Brit regulators, security agencies and MPs have slammed Uber for covering up the massive data breach of 57 million customer and driver records.
The UK's data protection watchdog said that yesterday's revelations about the breach "raises huge concerns around [Uber's] data protection policies and ethics".
Uber has yet to break down the numbers of affected customers on a country-by-country basis – other than to say that 600,000 US drivers' information was leaked – so it isn't clear how many UK employees or customers are at risk.
Deputy information commissioner James Dipple-Johnstone said that if UK citizens had been affected then his organisation "should have been notified so that we could assess and verify the impact on people whose data was exposed".
Deputy Labour leader Tom Watson echoed his concerns about the way the taxi biz handled the breach, saying it raised questions about Uber's "culture and internal practices".
In an open letter to CEO Dara Khosrowshahi, shared on Twitter, Watson lambasted Uber for failing to notify customers, observing that it seems perfectly capable of contacting them when it benefits the biz.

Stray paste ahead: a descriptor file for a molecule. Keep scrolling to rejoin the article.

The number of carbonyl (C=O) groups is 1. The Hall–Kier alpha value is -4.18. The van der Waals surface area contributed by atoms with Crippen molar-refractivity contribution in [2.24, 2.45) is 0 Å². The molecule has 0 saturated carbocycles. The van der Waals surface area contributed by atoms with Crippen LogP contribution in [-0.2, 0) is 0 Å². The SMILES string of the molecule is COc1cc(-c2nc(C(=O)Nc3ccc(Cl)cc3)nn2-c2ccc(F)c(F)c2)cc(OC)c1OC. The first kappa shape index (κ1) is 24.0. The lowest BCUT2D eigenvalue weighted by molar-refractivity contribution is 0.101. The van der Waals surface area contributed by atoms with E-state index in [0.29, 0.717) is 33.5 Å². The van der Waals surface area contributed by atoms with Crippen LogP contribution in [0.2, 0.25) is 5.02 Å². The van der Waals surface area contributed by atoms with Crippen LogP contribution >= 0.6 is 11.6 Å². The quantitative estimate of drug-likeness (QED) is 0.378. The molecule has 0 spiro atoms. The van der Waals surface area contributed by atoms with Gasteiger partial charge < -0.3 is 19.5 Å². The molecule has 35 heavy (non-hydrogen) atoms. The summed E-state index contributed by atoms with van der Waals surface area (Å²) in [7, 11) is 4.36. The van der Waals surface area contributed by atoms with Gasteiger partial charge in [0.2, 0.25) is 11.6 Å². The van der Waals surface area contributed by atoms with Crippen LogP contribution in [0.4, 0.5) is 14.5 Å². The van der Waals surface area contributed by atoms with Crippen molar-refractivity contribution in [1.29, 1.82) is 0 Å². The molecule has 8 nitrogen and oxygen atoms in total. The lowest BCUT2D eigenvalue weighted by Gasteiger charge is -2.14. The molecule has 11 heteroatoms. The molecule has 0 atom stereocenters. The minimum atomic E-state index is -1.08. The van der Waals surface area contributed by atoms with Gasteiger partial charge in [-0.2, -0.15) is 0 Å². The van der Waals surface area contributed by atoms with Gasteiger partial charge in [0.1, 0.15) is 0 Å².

"I note that when Transport for London announced that they would not be renewing Uber's licence to operate... Uber emailed its customers to ask them to protest against this decision on the very same day," Watson wrote.
He also posed a list of questions drilling into who was aware of the breach, in addition to the two employees that have been jettisoned from the firm.
I’m shocked at news that Uber concealed a data breach that affected 57 million customers and drivers. I’ve written to their CEO. pic.twitter.com/7dDbUYV0f1— Tom Watson (@tom_watson) November 22, 2017
The ICO, the National Crime Agency and the National Security Centre said they were working together to investigate how the breach has affected UK customers.
The agencies pointed out that firms have a duty to 'fess up to breaches so they can work together to tackle the breach and limit the harm to customers.
The ICO also indicated that deliberately concealing breaches "could attract higher fines". Although, as many have noted, the revelation from Uber has come before the EU's new General Data Protection Regulation – and its maximum €20m/£17m fine – kicks in next year.
Uber could not immediately offer any more information on the number of UK users or drivers affected; who was responsible for ensuring Uber complied with UK data protection law at the time of the breach; or when UK regulators and customers would been contacted. ®